TimesLines, Inc v. Facebook, Inc.

Filing 10

MEMORANDUM by Facebook, Inc. in Opposition to motion for temporary restraining order 7 (Attachments: # 1 Exhibit A, # 2 Exhibit B)(Monagan, Thomas)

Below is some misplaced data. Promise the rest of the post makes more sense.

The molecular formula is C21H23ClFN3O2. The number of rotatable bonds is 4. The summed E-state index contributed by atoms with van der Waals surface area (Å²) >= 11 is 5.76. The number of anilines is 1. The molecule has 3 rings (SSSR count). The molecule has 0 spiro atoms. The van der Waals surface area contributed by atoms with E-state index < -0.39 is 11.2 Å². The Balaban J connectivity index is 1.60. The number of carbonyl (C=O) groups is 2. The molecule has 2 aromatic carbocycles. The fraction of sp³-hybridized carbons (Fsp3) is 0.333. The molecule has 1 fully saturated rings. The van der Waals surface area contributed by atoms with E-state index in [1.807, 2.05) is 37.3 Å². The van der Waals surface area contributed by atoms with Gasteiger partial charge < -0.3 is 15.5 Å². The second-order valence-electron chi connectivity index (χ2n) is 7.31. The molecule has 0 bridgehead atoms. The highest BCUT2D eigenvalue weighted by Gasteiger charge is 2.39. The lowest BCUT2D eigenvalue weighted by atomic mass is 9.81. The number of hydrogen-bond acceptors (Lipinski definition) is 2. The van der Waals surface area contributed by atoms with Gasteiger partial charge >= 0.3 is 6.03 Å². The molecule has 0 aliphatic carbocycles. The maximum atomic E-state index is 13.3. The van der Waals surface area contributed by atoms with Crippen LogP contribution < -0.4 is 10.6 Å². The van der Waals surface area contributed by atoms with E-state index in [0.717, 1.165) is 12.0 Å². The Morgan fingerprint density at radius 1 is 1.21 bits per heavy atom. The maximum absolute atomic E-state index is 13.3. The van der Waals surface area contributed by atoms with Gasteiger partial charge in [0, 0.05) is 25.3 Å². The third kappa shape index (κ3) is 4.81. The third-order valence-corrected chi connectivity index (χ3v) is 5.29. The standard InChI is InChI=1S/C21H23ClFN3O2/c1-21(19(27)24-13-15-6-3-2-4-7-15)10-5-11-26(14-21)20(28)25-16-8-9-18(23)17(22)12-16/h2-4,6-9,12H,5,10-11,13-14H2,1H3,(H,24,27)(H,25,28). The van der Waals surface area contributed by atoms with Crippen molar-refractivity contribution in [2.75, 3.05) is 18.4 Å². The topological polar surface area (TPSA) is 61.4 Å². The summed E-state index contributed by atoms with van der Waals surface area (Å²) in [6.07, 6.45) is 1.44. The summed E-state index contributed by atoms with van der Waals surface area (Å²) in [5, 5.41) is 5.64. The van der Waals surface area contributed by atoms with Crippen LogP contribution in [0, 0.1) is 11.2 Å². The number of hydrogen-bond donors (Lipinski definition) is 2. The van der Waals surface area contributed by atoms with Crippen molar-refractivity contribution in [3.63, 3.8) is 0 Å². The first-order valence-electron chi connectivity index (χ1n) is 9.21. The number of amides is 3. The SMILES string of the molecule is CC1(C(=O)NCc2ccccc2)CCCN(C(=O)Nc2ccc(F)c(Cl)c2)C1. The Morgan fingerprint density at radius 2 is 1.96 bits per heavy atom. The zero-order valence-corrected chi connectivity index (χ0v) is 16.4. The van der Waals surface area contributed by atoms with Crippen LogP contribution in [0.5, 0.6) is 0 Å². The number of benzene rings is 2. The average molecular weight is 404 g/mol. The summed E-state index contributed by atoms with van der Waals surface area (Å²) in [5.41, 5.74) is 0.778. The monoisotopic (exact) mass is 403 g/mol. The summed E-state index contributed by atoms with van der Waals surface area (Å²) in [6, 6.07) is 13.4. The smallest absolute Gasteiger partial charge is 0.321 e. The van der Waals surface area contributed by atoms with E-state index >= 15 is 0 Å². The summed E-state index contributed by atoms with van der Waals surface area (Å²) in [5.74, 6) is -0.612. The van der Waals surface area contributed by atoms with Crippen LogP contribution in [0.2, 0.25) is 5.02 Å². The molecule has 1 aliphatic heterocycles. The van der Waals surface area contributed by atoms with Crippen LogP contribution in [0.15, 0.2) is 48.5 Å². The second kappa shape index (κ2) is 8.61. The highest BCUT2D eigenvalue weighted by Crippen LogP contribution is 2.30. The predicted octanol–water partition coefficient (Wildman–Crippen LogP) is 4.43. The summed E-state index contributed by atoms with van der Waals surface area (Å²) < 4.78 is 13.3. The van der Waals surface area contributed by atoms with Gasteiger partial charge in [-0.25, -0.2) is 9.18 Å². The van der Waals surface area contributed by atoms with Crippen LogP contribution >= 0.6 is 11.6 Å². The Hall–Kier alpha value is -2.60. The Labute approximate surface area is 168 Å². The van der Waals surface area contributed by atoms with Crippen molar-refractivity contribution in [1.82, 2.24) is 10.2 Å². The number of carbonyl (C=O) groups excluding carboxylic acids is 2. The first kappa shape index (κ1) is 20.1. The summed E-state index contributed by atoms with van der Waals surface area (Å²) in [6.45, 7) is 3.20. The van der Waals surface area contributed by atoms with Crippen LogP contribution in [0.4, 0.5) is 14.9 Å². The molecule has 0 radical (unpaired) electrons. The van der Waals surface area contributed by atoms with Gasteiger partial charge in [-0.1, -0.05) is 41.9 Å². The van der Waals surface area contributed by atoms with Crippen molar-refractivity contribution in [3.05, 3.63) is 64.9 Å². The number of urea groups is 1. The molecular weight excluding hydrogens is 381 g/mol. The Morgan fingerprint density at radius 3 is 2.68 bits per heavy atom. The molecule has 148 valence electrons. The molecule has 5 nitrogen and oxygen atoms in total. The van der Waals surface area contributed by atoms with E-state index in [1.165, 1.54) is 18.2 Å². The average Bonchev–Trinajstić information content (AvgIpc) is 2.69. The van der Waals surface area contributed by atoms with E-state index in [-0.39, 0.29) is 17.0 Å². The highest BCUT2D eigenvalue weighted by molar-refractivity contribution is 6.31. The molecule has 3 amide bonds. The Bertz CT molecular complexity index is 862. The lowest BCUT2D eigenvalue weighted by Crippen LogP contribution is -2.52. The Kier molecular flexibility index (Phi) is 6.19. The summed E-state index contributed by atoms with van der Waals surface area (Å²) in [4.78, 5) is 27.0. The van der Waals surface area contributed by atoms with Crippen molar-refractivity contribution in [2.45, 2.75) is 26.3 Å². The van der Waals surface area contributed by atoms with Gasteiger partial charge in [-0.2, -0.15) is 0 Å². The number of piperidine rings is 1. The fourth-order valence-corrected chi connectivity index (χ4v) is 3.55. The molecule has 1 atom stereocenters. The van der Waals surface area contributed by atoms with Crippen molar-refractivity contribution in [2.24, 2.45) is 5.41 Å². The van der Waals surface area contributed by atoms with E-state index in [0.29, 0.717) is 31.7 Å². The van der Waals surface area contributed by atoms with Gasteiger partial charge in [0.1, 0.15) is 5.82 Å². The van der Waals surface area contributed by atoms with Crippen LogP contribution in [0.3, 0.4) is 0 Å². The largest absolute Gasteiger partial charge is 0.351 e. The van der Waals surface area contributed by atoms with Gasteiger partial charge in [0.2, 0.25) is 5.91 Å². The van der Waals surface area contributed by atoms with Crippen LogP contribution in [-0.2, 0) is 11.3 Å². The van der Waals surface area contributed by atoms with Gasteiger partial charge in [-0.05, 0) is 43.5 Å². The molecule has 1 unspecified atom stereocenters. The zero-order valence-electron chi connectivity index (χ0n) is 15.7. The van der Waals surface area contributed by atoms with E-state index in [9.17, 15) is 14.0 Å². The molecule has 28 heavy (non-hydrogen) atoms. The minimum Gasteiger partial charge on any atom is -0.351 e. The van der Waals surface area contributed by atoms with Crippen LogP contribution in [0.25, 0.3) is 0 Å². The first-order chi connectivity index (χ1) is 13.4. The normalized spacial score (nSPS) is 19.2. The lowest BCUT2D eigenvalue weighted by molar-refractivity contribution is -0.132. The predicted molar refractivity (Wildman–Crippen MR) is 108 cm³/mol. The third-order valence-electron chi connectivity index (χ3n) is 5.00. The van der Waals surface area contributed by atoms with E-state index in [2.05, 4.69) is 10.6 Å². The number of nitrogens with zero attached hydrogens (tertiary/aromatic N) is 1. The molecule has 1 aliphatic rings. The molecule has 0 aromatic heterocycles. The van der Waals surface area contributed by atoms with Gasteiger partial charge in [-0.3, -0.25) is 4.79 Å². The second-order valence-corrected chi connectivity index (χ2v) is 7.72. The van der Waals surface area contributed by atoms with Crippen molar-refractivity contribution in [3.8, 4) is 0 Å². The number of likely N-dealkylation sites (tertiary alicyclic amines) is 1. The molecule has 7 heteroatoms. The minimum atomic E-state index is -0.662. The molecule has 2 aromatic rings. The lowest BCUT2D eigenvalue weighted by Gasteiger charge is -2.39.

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UNITED STATES DISTRICT COURT NORTHERN DISTRICT OF ILLINOIS EASTERN DIVISION TIMELINES, INC., Plaintiff, Civil Action No. 11-cv-06867 v. Judge John W. Darrah FACEBOOK, INC., Defendant. FACEBOOK, INC.’S OPPOSITION TO PLAINTIFF’S EX PARTE APPLICATION FOR TEMPORARY RESTRAINING ORDER Despite having knowledge of the facts giving rise to its claims for nearly a week, plaintiff Timelines, Inc. (“Plaintiff”) seeks an ex parte temporary restraining order against defendant Facebook, Inc. (“Facebook”) on fewer than 24 hours notice to Facebook. Facebook opposes Plaintiff’s application for a temporary restraining order, and respectfully requests that the Court deny the application and/or set this matter for a full evidentiary hearing. Facebook’s preliminary grounds for opposition, based solely on the allegations of Plaintiff’s complaint, are as follows: 1. Plaintiff is unlikely to succeed on the merits because Facebook is using “timeline” generically, and so is Plaintiff. Facebook uses the term “timeline” not as a trademark, but as a generic term. The generally accepted definition of “timeline” is as follows: A timeline is a way of displaying a list of events in chronological oder, sometimes described as a project artifact. It is typically a graphic design showing a long bar labeled with dates alongside itself and (usually) events labeled on points where they would have happened.” See http://en.wikipedia.org/wiki/Timeline. See also http://dictionary.reference.com/ browse/time+line (“a linear representation of important events in the order in which they occurred.”). Facebook uses “timeline” precisely as the term is defined; i.e., to display a list of a 1 user’s events in chronological order, using a long vertical bar labeled with dates and events on each side. See Exhibit A; Liquid Controls Corp. v. Liquid Control Corp., 802 F.2d 934, 936 (7th Cir. 1986) (a generic term is “one that is commonly used as the name of a kind of goods.”). Plaintiff likewise uses the term “timeline” generically to describe linear representations of important events. See Exhibit B. Trademark law does not protect generic terms when they are used to designate or describe a product rather than serving as an indicator of source of the product. Bliss Salon Day Spa v. Bliss World LLC, 268 F. 3d 494, 497 (7th Cir. 2001). Otherwise, the owner of a generic mark would be able to prevent competitors from informing consumers about the basic attributes of the competitor’s products. Balu Plumbing, Inc. v. S.O.S. Fix-It, Inc., 781 F.2d 604, 610 (7th Cir. 1986). This is precisely what the Plaintiff is seeking to do in this case. Plaintiff is therefore unlikely to succeed in establishing protectable rights in a trademark, a required element of trademark infringement. See 15 U.S.C. § 1125(a). 2. A TRO Will Not Preserve the Status Quo: Facebook’s product has already launched and more than a million users have enabled the timeline feature. The launch has already garnered widespread media attention by countless global media outlets and blogs, including CNN, the New York Times, TechCrunch and Yahoo!. An injunction cannot prevent a launch that has already happened. 3. A TRO Will Irreparably Damage Facebook: An injunction would require Facebook to roll back a feature that is already in use by more than a million users, and halt significant work that has been in progress for months. Complying with such an injunction would create an incalculable cost for Facebook, and significantly damage Facebook’s users and goodwill. 2 4. There is No Emergency: Facebook’s product launched more than a week ago, on September 22, and Plaintiff admits to having learned about it on September 23. Nonetheless, Plaintiff inexplicably waited at least a week to file its complaint and request a TRO. 5. Plaintiff Failed to Provide Proper Notice: Despite having been aware of Facebook’s timeline product for at least a week, Plaintiff first notified Facebook of its intent to seek a TRO in a letter sent fewer than 24 hours before Plaintiff planned to seek extraordinary relief. Having already waited a week, Facebook requested that Plaintiff delay its application by one more business day to allow Facebook’s California counsel to travel to and participate in any hearing. Plaintiff refused. Plaintiff also refused to discuss the merits of the application in advance of a TRO hearing, and has not provided Facebook with any written motion for Facebook to oppose. Facebook respectfully requests that the Application be denied. Should the Court determine Plaintiff’s request is entitled to further consideration, Facebook respectfully requests the opportunity to present its position through full briefing and an evidentiary hearing. Respectfully submitted, Dated: September 30, 2011 /s/ Tom Monagan Steven D. McCormick, P.C. (IL Bar No. 1824260) David K. Callahan, P.C. (IL Bar No. 6206671) Tom M. Monagan (IL Bar No. 6278060) KIRKLAND & ELLIS LLP 300 N. LaSalle Street Chicago, IL 60654 Phone: (312) 862-2100 Fax: (312) 862-2200 Email: smccormick@kirkland.com dcallahan@kirkland.com tmonagan@kirkland.com Attorneys for Defendant, Facebook, Inc. 3 Michael G. Rhodes Jeffrey T. Norberg Gavin L. Charlston COOLEY LLP 101 California Street, 5th Floor San Francisco, CA 94111-5800 Phone: (415) 693-2000 Fax: (415) 693-2222 Email: rhodesmg@cooley.com jnorberg@cooley.com gcharlston@cooley.com Attorneys for Defendant, Facebook, Inc. CERTIFICATE OF SERVICE I, Thomas M. Monagan, III, an attorney, hereby certify that I served true and correct copies of FACEBOOK, INC.’S OPPOSITION TO PLAINTIFF’S EX PARTE APPLICATION FOR TEMPORARY RESTRAINING ORDER upon opposing counsel by hand delivery on this 30th day of September, 2011. /s/ Tom Monagan 4